“Forget the damned motor car and build the cities for lovers and friends” Lewis Mumford
The idea of social development as an economic approach based on the neoliberal system is a pathway towards a segregated city. Bangkok and the cities of Thailand that I met in this trip reminded me several similar conditions that happen in Chile, which also have this model of development rooted on the social system. The inequity and the lack of opportunities are expressed spatially through the city. And here is the point that gets my attention: a political decision has direct spatial consequences, therefore the presence of architects and urban designers on the realm of political decisions is fundamental. It is not about make technical decisions, is about install the idea of “good city” as a priority in order to reach a condition of developed country. Following this idea, it is essential that the spatial transformations happen on the political level first, otherwise the scopes of an architect working for a bottom up model could produce transformations in very specific areas of the city but not in a wide scale.
 Transformation of the city should be addressed by politicians not just like actions but like a statement, cleaning the existent processes and installing models to ensure the transparency, participation and pursuit of the common good through the city acknowledged as a right. 
In my opinion, Baan Mankong is an expression of a neoliberal country, where is a point in which the government must invest on reduce the levels of inequity in order to preserve social stability, and due to the excellent disposition of people like CODI members, this kind of initiatives are successful; however beyond the housing solutions, the segregated cities are still there, closing opportunities and being a concrete jungle where the stronger wins.
To stress my idea, rather than find new ways to get resources to produce housing solutions, it is necessary to transform the political level in order to install the idea of fair city as a right. Then, the incredible efforts to build community engagement in order to produce bottom up changes would find a consequent response from the top level, and finally produce a better city based in a collaboration between all the stakeholders. 
From my perspective, the spatial consequence of a process like this, would decant into a spatial expression of democracy, and therefore in a democratic city.

URBAN DESIGNERS + POLITICAL POWER = GOOD CITY / FRANCISCO VERGARA

Forget the damned motor car and build the cities for lovers and friends” Lewis Mumford

The idea of social development as an economic approach based on the neoliberal system is a pathway towards a segregated city. Bangkok and the cities of Thailand that I met in this trip reminded me several similar conditions that happen in Chile, which also have this model of development rooted on the social system. The inequity and the lack of opportunities are expressed spatially through the city. And here is the point that gets my attention: a political decision has direct spatial consequences, therefore the presence of architects and urban designers on the realm of political decisions is fundamental. It is not about make technical decisions, is about install the idea of “good city” as a priority in order to reach a condition of developed country. Following this idea, it is essential that the spatial transformations happen on the political level first, otherwise the scopes of an architect working for a bottom up model could produce transformations in very specific areas of the city but not in a wide scale.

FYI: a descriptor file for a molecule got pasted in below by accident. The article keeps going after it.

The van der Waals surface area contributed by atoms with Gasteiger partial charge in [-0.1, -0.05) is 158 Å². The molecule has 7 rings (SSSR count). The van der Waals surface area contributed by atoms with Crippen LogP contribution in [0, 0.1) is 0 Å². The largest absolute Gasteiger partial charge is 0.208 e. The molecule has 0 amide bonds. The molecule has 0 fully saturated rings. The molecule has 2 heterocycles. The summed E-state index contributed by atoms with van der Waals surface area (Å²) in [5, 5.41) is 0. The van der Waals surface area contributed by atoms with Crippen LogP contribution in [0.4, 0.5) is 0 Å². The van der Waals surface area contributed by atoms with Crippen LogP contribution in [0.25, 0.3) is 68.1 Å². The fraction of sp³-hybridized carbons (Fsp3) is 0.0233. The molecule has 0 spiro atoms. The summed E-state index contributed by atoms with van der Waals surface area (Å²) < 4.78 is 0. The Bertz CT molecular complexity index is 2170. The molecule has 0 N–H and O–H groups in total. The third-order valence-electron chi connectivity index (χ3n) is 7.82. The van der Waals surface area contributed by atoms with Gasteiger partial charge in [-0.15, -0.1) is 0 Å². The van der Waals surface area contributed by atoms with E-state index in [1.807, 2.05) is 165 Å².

Transformation of the city should be addressed by politicians not just like actions but like a statement, cleaning the existent processes and installing models to ensure the transparency, participation and pursuit of the common good through the city acknowledged as a right. 

In my opinion, Baan Mankong is an expression of a neoliberal country, where is a point in which the government must invest on reduce the levels of inequity in order to preserve social stability, and due to the excellent disposition of people like CODI members, this kind of initiatives are successful; however beyond the housing solutions, the segregated cities are still there, closing opportunities and being a concrete jungle where the stronger wins.

To stress my idea, rather than find new ways to get resources to produce housing solutions, it is necessary to transform the political level in order to install the idea of fair city as a right. Then, the incredible efforts to build community engagement in order to produce bottom up changes would find a consequent response from the top level, and finally produce a better city based in a collaboration between all the stakeholders.

From my perspective, the spatial consequence of a process like this, would decant into a spatial expression of democracy, and therefore in a democratic city.

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This tumblelog collects some musings on Design in Development from MSc BUDD 2012-2013